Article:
Ovarian cancer is a malignant tumour in one or both ovaries. Most early ovarian tumours are difficult to diagnose. Prompt attention to symptoms can improve the rates of early detection and the successful outcome of treatment.
Have I got any signs of ovarian cancer?
There is no early detection test for ovarian cancer, so all women need to be aware of the symptoms.
- Increased abdominal size or persistent abdominal bloating
- Abdominal or pelvic (lower tummy) pain
- Feeling full after eating a small amount
- Needing to urinate often or urgently
- Changes in bowel habits
- Unexplained weight gain or loss
- Excessive fatigue
- Lower back pain
- Indigestion or nausea
- Bleeding after menopause or in-between periods
- Pain during sex or bleeding after
Am I at risk of ovarian cancer?
Some factors that can increase your risk of ovarian cancer include:
- age (risk increases for women over 50)
- family history of ovarian, breast and bowel cancer.
- changes in the genes BRCA1 or BRCA2
- being of Ashkenazi Jewish descent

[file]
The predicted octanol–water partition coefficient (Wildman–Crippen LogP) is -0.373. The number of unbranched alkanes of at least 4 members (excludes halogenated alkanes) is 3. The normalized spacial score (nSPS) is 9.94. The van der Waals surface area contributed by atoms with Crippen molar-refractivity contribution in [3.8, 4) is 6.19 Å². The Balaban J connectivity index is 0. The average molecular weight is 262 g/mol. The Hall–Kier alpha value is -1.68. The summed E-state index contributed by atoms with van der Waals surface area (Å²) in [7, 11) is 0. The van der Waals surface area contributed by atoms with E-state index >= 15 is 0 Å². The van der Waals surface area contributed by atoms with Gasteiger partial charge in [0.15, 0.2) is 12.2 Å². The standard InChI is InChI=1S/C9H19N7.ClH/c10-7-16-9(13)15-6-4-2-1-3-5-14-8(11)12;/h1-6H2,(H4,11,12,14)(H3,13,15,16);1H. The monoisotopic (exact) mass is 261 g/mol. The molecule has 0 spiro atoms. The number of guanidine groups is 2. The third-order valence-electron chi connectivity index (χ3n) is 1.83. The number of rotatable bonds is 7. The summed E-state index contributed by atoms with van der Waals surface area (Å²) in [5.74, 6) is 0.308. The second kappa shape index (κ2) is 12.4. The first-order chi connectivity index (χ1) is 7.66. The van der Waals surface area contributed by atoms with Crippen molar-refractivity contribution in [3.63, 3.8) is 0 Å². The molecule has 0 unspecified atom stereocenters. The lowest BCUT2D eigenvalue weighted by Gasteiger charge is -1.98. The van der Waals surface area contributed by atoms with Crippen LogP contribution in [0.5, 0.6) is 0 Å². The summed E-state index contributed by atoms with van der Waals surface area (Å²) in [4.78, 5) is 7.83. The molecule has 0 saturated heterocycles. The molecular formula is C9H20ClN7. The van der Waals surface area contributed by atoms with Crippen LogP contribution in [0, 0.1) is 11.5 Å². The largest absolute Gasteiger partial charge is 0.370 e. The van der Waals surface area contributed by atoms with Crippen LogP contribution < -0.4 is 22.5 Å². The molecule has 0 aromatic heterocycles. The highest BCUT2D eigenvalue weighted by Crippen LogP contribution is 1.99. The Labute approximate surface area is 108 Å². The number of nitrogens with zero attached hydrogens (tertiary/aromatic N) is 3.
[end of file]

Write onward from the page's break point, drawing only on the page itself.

- early onset of periods (before 12 years) and late menopause
- women who have not had children or had their first child after the age of 35
- using oestrogen only hormone replacement therapy or fertility treatment.
Some factors that may reduce the risk of developing ovarian cancer include using the oral contraceptive pill for several years, having your fallopian tubes tied (or removed), having children before the age of 35 and breastfeeding.
How will I get tested?
Your GP will assess your symptoms, perform a physical examination and may request
- Blood tests
- CT scan
- PET scan
- Chest X-ray
- Laparoscopy or laparotomy to collect tissue samples for testing.
What happens next?
Your GP will refer you to a specialist.
Treatment options will be discussed with you and will depend on the stage of the cancer. These options include
- Symptom management